As the saying goes, there are only three things that matter in real estate: Location, location, location.
For United Dairy Farmers (UDF) -- the 79-year-old, family-owned company that has evolved from a single 20-by-50-foot (6-by-15-meter) dairy store in Norwood, Ohio, to a mini-empire of nearly 200 upscale dairy/convenience/fuel stores in Ohio, Kentucky, and Indiana -- location has long been a linchpin of its success.
And without Redi-Rock, says Tim Kling, UDF's director of real estate, nabbing those critical locations in its latest expansion wouldn't have been possible.
"Where we're building now -- absolutely, the reason we use the Redi-Rock products is that a good corner is a good corner in real estate," Kling says. "We want the right side of the road at the right intersection, and if the topography makes it [appear impossible], we have figured out how to build there with the Redi-Rock product."
UDF's relationship with Redi-Rock Structures of OKI -- the local, licensed manufacturer of the massive, precast modular blocks (PMBs) often compared to giant Lego blocks -- began about a decade ago. UDF contracted with Redi-Rock Structures of OKI for the retaining walls it needed for two new site locations. The process went well, says Kling: "We knew these walls were stable, they were impressive, they looked great. And we liked working with them."
Back then, UDF's approach to growth was as it had long been: conservative, generally a new store or two each year. But recently, UDF sought to get more aggressive in its market, adding new locations and replacing older stores -- accelerating its expansion rate to roughly seven to 10 a year.
More than that, the company wanted to go bigger. Much bigger. It had come up with an updated Craftsman-style design that roughly doubled the footprint of the existing stores and brought new or significantly more gas to its locations. To complement UDF's upscale style, fresh market, and meal offerings, landscaped outdoor dining patios also became part of the mix. All of the upgrades and additions in turn required more space for parking and deliveries, as well as larger or additional parking lot entrances and exits.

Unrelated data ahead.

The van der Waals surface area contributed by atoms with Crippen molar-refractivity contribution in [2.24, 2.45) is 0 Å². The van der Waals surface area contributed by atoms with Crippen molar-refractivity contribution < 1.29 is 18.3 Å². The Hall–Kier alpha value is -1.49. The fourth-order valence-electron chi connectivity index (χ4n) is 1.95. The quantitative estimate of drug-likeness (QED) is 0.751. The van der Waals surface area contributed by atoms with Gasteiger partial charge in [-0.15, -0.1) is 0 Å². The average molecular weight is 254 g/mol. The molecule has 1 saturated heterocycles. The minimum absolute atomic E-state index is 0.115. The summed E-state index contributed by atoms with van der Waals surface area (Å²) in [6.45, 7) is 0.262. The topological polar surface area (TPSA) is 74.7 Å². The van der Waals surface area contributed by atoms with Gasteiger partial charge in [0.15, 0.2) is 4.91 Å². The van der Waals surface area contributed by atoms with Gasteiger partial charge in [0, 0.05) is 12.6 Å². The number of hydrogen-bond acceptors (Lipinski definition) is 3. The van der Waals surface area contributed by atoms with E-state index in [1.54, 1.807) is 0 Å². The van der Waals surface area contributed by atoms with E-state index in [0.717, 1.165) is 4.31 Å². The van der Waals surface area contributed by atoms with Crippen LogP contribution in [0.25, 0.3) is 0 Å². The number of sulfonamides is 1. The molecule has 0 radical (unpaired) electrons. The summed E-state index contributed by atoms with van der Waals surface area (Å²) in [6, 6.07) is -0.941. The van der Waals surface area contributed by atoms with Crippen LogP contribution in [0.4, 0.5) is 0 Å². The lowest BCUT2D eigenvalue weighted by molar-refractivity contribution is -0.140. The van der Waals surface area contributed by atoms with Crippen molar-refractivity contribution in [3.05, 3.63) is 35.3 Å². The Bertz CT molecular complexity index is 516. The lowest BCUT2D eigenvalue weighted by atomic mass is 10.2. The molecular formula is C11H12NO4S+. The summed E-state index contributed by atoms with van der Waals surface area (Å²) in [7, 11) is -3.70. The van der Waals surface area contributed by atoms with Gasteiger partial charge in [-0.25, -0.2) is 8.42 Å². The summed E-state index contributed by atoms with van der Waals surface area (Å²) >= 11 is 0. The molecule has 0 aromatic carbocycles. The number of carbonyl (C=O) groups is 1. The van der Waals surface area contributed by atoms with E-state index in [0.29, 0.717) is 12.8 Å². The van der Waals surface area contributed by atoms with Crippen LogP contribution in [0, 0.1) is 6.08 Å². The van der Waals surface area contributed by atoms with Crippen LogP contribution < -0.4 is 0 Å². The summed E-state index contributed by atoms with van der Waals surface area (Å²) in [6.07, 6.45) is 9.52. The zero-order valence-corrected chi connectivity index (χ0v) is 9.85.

By using Redi-Rock Structures retaining walls, UDF has been able to turn impossible-to-build lots into perfect locations to meet the demands for their expansion plan.
Take the store at the corner of Harrison Avenue and Wessleman Road on the west side of Cincinnati, with only a thin chunk of buildable space and dramatic grade changes on the site: "No one else would have built at that site," says Kling.
The solution? Turn to Redi-Rock to build a retaining wall and set the store back as close as possible to the back edge of the property. Using geogrid reinforcement with the Redi-Rock Positive Connection (PC) blocks, they could quickly and easily stabilize the earth behind and below the wall. Ultimately, they were able to build a serpentine-like ribbon of PC blocks that unfurl around half the site, achieving heights of nearly 25 feet (7.6 meters) and creating more buildable space on the lot.
If they'd had to use a poured-in-place wall, says Kling, "That wall would have been monumental -- and potentially cost more." And it would have looked as ugly as...well, a giant concrete wall with footings towering far higher than 25 feet above a grassy ravine.
With Redi-Rock's Limestone textured block, on the other hand: "The walls are the talk of the city," says Kling. "You wouldn't believe it."
The site at Bethany and Mason-Montgomery Roads, just north of Cincinnati, posed another problem, says wall engineer Andrew Lageman, P.E., of Civil Solutions Associates. It had only one exit and entrance. UDF wanted a secondary entrance and exit for its customers. The problem? The site's surrounding wetlands.